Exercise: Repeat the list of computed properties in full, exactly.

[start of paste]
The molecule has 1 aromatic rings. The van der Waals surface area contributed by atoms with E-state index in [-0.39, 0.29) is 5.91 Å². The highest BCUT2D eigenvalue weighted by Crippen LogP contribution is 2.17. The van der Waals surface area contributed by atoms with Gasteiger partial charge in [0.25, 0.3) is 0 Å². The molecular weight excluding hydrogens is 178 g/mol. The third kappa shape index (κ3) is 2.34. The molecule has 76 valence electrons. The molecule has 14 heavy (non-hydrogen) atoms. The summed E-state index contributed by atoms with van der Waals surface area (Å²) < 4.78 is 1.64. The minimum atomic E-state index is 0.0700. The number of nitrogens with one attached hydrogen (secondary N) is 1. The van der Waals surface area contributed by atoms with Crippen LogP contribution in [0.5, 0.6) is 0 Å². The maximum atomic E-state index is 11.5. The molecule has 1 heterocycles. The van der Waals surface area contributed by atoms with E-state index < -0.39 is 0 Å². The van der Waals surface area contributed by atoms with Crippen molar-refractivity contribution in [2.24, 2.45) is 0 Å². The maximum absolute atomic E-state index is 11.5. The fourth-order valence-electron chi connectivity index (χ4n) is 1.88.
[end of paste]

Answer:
The molecule has 1 aromatic rings. The van der Waals surface area contributed by atoms with E-state index in [-0.39, 0.29) is 5.91 Å². The highest BCUT2D eigenvalue weighted by Crippen LogP contribution is 2.17. The van der Waals surface area contributed by atoms with Gasteiger partial charge in [0.25, 0.3) is 0 Å². The molecular weight excluding hydrogens is 178 g/mol. The third kappa shape index (κ3) is 2.34. The molecule has 76 valence electrons. The molecule has 14 heavy (non-hydrogen) atoms. The summed E-state index contributed by atoms with van der Waals surface area (Å²) < 4.78 is 1.64. The minimum atomic E-state index is 0.0700. The number of nitrogens with one attached hydrogen (secondary N) is 1. The van der Waals surface area contributed by atoms with Crippen LogP contribution in [0.5, 0.6) is 0 Å². The maximum atomic E-state index is 11.5. The molecule has 1 heterocycles. The van der Waals surface area contributed by atoms with E-state index < -0.39 is 0 Å². The van der Waals surface area contributed by atoms with Crippen molar-refractivity contribution in [2.24, 2.45) is 0 Å². The maximum absolute atomic E-state index is 11.5. The fourth-order valence-electron chi connectivity index (χ4n) is 1.88.